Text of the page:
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Legal changes

From 1 July 2021, there will be important changes for applicable landlords and letting agents in England.

The grace period during which eligible EEA and Swiss (EEA) citizens and their family members, resident in the UK by 31 December 2020, can apply to the EU Settlement Scheme (EUSS) ends on 30 June 2021.

From 1 July 2021, there will be important changes for applicable landlords and letting agents in England.

Landlords and letting agents managing properties must undertake right to rent checks, where applicable. The Immigration Act 2014 places a duty to carry out a right to rent check on each letting. The provisions apply to private rented accommodation used as the occupier's only or main home. The checks do not apply to any new letting or transfer made directly by or through the local authority (e.g. via the waiting list, a nomination agreement or arising from a homelessness or social services duty). There are some other exceptions, such as lettings to asylum seekers provided via the Home Office and lettings to students, who have been nominated by their educational establishment.

Right to rent checks must be carried out as set out in the government’s Code of Practice. Recently, the government confirmed how landlords and letting agents will check the right to rent status of EEA citizens following the end of the EUSS grace period. Until now, prospective EEA tenants have been treated in the same way as British citizens. From 1 July 2021, right to rent checks will be based on immigration status and not national identification. So, EEA citizens will no longer be able to rely on their passport or national ID card to evidence their right to rent property in the UK.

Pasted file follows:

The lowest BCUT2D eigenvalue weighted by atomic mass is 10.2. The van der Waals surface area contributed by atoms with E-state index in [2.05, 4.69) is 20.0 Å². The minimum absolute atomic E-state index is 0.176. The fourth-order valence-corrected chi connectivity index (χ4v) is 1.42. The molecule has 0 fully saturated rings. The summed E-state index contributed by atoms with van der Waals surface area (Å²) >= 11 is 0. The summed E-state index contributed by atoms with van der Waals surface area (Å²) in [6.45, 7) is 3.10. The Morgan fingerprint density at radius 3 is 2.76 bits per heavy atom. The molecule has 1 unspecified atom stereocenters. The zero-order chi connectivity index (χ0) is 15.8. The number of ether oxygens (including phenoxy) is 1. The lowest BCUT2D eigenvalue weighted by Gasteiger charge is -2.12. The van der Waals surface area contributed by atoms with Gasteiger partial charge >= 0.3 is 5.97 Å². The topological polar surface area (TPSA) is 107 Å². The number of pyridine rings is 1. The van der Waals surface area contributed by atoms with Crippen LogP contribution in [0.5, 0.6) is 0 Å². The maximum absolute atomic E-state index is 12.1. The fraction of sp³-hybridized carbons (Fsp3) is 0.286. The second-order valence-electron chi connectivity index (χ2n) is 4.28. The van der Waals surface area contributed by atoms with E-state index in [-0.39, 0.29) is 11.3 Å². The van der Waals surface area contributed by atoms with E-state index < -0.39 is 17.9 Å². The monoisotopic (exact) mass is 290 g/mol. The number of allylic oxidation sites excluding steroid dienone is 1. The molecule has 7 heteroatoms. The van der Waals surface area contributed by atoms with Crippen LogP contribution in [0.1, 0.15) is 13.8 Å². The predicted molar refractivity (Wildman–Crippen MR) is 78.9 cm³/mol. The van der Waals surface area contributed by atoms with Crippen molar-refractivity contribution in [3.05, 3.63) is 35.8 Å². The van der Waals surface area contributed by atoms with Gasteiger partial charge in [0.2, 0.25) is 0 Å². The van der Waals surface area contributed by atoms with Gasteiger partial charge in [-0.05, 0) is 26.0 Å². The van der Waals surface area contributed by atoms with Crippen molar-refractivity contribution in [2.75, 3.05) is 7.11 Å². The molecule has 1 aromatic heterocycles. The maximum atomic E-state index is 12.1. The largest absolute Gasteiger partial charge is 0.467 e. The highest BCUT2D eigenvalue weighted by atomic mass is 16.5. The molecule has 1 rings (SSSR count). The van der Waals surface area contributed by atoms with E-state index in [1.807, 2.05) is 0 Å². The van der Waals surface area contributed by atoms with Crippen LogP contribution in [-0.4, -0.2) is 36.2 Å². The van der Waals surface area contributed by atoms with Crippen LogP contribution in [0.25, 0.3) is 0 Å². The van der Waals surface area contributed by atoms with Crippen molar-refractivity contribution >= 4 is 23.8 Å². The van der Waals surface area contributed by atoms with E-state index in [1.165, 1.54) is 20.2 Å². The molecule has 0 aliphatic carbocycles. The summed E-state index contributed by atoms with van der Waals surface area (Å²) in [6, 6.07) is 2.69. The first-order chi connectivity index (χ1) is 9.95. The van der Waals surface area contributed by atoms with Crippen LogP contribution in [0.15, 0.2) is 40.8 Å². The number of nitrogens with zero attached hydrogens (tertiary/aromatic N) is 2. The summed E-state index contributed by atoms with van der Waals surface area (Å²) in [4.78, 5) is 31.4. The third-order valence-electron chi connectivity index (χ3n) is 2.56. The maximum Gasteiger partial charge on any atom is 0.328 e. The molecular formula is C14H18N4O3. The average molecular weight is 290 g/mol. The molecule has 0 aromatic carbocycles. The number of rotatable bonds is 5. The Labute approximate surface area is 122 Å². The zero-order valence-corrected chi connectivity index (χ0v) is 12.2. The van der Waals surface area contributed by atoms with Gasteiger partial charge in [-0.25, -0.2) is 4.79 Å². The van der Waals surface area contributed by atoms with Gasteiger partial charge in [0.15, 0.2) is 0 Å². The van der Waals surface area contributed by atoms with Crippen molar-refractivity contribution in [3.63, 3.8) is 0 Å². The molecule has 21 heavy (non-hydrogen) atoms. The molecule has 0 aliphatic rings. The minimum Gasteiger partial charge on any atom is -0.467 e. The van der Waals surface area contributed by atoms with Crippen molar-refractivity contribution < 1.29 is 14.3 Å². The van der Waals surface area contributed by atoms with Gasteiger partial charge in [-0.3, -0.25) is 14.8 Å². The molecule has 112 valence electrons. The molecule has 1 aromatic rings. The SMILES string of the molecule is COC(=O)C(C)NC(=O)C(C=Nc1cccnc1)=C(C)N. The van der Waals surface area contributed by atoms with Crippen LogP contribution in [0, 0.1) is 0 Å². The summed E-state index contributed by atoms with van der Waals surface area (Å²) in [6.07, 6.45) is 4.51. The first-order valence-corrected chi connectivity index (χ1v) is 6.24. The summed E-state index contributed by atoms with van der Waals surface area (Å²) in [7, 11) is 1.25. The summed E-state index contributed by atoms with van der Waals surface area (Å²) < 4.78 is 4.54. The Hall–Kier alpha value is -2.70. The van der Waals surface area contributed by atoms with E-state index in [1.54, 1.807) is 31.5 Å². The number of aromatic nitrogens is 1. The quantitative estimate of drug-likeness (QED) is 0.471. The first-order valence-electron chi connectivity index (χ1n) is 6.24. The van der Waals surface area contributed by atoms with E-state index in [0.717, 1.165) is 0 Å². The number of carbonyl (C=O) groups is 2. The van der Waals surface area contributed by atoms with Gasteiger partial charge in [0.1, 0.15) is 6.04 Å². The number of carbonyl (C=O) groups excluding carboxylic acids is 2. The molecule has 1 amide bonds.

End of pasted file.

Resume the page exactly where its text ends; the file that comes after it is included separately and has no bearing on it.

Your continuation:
Prospective tenants who successfully applied to the EUSS or for a UK visa will need to provide evidence of their immigration status. Many EEA citizens who applied to the EUSS by 30 June 2021 will have digital evidence of their UK immigration status. They will be able to evidence their right to rent by sharing their immigration status digitally, using the Home Office online right to rent service.

EEA citizens who have physical evidence of their immigration status should have one of the documents that are included in the prescribed List A and B, as outlined in the government user guide for tenants and landlords.

Those entering the UK as a visitor or business visitor using e-gates (nationals of the EEA, Australia, Canada, Japan, New Zealand, Singapore, South Korea and USA), will be granted automatic leave to enter for up to six months. They will not have a document to evidence their status in the UK. These individuals can use a combination of their passport and evidence of entry to the UK to demonstrate a right to rent for up to six months.

The Home Office is clear that retrospective checks on existing EEA tenants will not be required. The new code of practice applies to initial right to rent checks conducted only on or after 1 July 2021, and repeat checks required on or after that date. Checks conducted by 30 June 2021 establish an ‘unlimited’ right to rent, including where a tenancy starts on or after 1 July 2021 but the check was completed before that date.

Further information can be found in the government’s new Landlords' guide to right to rent checks.

It is crucial that landlords and letting agencies keep up with any relevant regulatory changes. If you are found to be renting to someone who does not have the right to rent, and you have not conducted the checks as set out in the code of practice, you may face sanctions including a civil penalty of up to £3,000 per disqualified person and in the most serious cases, a criminal conviction carrying a prison sentence.

If you need advice on the EU Settlement Scheme, contact our immigration solicitors. Alternatively, contact our team of landlord and tenant experts, headed by Andrea Stevenson, Partner.